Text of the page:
Southwestern Law School Los Angeles, CA

Faculty Profile

Roman J. Hoyos

Roman J. Hoyos

Associate Professor of Law

A.B., History, 1993, University of California, Berkeley; J.D., 2001, Northwestern University; M.A. History, 2003, and Ph.D., American History, 2010, University of Chicago; Member, California State Bar

Courses    Publications

Phone: (213) 738-6821
Office: BW347

Roman Hoyos came to Southwestern from Duke University Law School where he taught as a Visiting Assistant Professor from 2008-2010.  While at Duke Law, Professor Hoyos taught Legislation and State and Local Government Law.  He also taught Modern American Legal History for Duke's Department of History.

"[I want my students to] understand that law is an instrument of power that should be deployed carefully and thoughtfully, and so to approach the legal questions they'll face with a certain sense of humility."

At Southwestern, Professor Hoyos teaches in the areas of property and government. As a faculty member, he enjoys witnessing "The 'Aha! Moment' - that moment when you see a student truly grasp the material for the first time, and then apply it in some unexpected way." More importantly, however, he strives to ensure that his students "understand that law is an instrument of power that should be deployed carefully and thoughtfully, and so to approach the legal questions they'll face with a certain sense of humility."

Professor Hoyos' research focuses on the areas of public law and legal and constitutional history. He is particularly interested in institutional approaches to law, which seek to understand the legal, political, and intellectual structures in which legal decisions are made. Professor Hoyos has recently completed his dissertation at the University of Chicago, which is entitled "In Convention Assembled: Constitutional Conventions, Law, and Democracy in Nineteenth Century America." The dissertation explores the rise and decline of popular sovereignty in the nineteenth century, as viewed through the lens of the constitutional convention. He is now in the process of turning his dissertation into a book. He also serves as Contributing Editor for the Legal History section of JOTWeLL (Journal Of Things We Like Lots), an online review journal, and as a board member for the California State Supreme Court Historical Society.

While in law school, Professor Hoyos served as Special Sections Editor for the Northwestern Law Review.  He was also involved in several student groups, including the Latino Law Students Association, the Diversity Coalition, and the Student Faculty Appointments Committee. Following law school Professor Hoyos practiced law briefly at Rosen, Bien & Asaro (now Rosen, Bien & Galvan), a small civil rights firm in San Francisco that specializes in prisoner rights and attorney fees litigation, before returning to school to get his doctorate.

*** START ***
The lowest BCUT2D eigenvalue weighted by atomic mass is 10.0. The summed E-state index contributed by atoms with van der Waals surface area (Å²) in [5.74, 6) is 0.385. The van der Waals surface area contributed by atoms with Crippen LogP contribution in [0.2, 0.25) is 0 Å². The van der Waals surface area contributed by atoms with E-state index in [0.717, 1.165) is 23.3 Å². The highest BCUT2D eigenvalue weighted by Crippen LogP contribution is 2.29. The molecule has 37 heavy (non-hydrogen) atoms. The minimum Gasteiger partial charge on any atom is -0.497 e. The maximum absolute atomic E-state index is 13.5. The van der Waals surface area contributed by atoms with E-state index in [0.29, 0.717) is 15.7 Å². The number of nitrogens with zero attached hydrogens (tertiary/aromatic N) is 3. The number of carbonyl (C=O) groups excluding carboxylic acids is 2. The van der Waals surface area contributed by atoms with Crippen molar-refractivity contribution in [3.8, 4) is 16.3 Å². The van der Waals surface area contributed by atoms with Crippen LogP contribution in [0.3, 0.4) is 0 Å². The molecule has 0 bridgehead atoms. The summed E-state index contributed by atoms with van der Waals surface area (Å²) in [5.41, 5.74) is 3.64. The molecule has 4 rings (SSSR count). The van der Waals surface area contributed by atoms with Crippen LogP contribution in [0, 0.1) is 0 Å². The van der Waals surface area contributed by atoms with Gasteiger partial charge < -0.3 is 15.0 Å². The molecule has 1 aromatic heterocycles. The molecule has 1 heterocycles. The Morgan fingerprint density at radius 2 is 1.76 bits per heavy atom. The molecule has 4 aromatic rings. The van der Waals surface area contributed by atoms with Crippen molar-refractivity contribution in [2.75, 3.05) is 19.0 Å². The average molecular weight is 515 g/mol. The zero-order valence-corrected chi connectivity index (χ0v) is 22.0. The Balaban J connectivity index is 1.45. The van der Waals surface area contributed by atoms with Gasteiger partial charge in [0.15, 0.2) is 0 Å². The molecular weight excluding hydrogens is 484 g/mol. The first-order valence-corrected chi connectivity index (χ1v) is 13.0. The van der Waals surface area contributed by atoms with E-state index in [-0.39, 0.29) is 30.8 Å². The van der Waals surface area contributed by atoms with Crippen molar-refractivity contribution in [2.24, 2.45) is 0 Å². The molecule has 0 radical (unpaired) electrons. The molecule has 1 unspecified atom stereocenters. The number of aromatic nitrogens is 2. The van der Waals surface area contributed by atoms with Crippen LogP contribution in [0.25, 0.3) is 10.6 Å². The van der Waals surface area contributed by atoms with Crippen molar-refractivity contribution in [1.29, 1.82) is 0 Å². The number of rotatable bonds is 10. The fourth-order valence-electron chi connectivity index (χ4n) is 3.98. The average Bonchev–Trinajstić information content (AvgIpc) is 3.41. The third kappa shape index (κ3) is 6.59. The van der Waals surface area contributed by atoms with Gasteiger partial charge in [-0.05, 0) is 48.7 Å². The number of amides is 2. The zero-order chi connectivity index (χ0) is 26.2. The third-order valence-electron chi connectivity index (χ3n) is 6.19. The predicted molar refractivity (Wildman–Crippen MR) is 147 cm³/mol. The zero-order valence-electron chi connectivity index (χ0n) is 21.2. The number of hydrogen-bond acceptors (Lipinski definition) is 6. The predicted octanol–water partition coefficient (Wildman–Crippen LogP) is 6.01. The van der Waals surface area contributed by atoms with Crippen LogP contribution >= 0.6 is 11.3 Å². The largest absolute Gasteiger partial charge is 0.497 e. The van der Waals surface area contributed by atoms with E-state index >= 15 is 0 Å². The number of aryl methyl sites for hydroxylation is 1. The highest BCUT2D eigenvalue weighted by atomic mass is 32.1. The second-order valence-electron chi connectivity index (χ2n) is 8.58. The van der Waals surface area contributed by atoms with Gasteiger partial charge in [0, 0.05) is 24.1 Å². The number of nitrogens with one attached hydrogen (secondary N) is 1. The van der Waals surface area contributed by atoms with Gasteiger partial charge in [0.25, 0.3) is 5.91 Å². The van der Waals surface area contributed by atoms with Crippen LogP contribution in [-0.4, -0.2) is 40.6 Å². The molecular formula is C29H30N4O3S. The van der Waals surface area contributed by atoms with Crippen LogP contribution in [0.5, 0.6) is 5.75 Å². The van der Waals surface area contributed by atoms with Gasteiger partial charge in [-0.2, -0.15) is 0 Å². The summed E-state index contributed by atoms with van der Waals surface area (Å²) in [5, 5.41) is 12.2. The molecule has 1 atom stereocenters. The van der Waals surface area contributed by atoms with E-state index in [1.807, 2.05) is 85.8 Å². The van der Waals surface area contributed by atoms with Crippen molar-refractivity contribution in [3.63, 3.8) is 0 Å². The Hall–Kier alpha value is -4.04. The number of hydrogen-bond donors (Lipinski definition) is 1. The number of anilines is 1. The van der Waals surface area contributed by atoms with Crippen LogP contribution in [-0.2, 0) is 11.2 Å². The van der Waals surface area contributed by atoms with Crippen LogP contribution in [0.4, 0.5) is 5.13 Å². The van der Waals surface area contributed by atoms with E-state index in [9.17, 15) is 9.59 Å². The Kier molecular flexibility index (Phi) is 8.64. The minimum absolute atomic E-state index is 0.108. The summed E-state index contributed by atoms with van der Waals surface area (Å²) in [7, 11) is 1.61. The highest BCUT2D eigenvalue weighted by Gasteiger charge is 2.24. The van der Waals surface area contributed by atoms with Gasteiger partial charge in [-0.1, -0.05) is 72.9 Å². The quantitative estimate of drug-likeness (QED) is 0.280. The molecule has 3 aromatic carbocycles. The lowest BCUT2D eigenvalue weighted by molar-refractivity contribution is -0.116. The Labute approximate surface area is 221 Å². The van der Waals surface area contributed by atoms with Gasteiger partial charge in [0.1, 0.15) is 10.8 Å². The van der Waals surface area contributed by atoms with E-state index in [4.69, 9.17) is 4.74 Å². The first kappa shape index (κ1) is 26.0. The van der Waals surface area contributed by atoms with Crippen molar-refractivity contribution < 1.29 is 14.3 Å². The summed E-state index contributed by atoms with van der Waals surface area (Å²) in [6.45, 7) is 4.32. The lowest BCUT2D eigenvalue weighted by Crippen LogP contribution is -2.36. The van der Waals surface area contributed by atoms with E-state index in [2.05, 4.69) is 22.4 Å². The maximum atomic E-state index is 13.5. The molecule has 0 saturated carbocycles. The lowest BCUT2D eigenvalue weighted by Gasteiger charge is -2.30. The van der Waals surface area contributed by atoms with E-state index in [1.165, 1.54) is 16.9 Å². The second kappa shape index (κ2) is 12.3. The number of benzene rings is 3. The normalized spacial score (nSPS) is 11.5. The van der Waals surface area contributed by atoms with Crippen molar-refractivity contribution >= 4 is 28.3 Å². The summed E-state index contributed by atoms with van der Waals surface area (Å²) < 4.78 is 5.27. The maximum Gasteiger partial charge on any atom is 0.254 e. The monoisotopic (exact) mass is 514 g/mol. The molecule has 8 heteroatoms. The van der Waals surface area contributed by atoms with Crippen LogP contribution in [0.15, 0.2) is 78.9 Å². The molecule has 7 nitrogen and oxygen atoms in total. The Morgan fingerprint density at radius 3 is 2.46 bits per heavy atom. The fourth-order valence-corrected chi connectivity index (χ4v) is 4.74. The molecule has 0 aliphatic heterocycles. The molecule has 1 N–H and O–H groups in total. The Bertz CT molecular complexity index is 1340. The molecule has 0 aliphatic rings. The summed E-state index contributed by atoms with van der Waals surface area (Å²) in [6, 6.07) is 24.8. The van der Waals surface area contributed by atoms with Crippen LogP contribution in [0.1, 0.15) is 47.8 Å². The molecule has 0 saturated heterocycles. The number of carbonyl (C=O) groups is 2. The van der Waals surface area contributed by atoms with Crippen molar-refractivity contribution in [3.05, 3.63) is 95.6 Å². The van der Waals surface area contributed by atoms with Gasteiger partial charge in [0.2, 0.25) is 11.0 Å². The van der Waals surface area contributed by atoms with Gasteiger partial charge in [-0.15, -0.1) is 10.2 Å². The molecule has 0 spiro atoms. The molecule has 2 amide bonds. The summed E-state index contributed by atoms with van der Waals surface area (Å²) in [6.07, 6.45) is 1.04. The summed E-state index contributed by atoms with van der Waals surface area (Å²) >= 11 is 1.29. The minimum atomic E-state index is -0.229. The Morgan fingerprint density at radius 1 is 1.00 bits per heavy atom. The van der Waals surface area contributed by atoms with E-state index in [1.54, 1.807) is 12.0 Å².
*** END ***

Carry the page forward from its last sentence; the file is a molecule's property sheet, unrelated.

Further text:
Books and Chapters


Playing on a New Field: The U.S. Supreme Court in Reconstruction in A COMPANION TO THE PRESIDENTS OF THE RECONSTRUCTION ERA, 1865-1881 (E. Frantz, ed.; Wiley-Blackwell, forthcoming 2014)

Peaceful Revolution and Popular Sovereignty: Reassessing the Constitutionality of Southern Secession in SIGNPOSTS: NEW DIRECTIONS IN SOUTHERN LEGAL HISTORY (S. Hadden and P. Minter, eds.; University of Georgia Press, 2013)

Beyond Classical Legal Thought: Law and Governance in Postbellum America, 1865-1920 in A COMPANION TO AMERICAN LEGAL HISTORY (A. Brophy and S. Hadden, eds.; Wiley-Blackwell, 2013)

A Province of Jurisprudence?: The Invention of a Law of Constitutional Conventions in LAW BOOKS IN ACTION: ESSAYS ON THE ANGLO-AMERICAN LEGAL TREATISE (M. Dubber and A. Fernandez, eds.; Hart, 2012)


Historicizing Jurisprudence, 42 REVIEWS IN AMERICAN HISTORY 115, reviewing David Rabban, Law's History: American Legal Thought and the Transatlantic Turn to History (John Hopkins University Press, 2014)

Building the New Supremacy: California's 'Chinese Question' and the Fate of Reconstruction, 8 CALIFORNIA LEGAL HISTORY 319 (2013)

The People's Privilege: The Franking Privilege, Constituent Correspondence, and Political Representation in Mid-Nineteenth Century America, 31 LAW AND HISTORY REVIEW 101 (Cambridge University Press, February 2013)

On Becoming Relevant: The Role of Legal History in Legal Scholarship, JOURNAL OF THINGS WE LIKE LOTS (JOTWELL), reviewing Tabatha Abu El-Haj, Changing the People: Legal Regulation and American Democracy, NYU LAW REVIEW 86 (2011)

An Introduction to Constitutional Conventions and Constitutional Compilations, MAKING OF MODERN LAW: PRIMARY SOURCES, 1620-1926 (Gale Cengage) (website)

Confederate Constitution, in David Tanenhaus, ed., ENCYCLOPEDIA OF THE SUPREME COURT OF THE UNITED STATES (Macmillan Reference USA, 2008)

Book Review, Stacy L. Smith, Freedom's Frontier: California and the struggle over unfree labor, emancipation, and reconstruction, 8 CALIFORNIA LEGAL HISTORY 469 (2013)

Book Review, Property and (Not 'vs.') the State, JOTWELL (June 4, 2013) (reviewing Brooks and Rose, Saving the Neighborhood: Racially Restrictive Covenants, Law, and Social Norms)

Book Review, Mark E. Neely, Lincoln and the Triumph of the Nation: Constitutional Conflict in the American Civil War (The University of North Carolina Press, 2012), 74 THE HISTORIAN 1 (2013)

Book Review, Christian G. Fritz, American Sovereigns: The People and America's Constitutional Tradition before the Civil War (Cambridge University Press, 2008), LAW AND HISTORY REVIEW 30 (2012)

Book Review, Political Moderation in America's First Two Centuries (R. Calhoon; Cambridge University Press, 2009)  LAW AND HISTORY REVIEW (Spring 2010)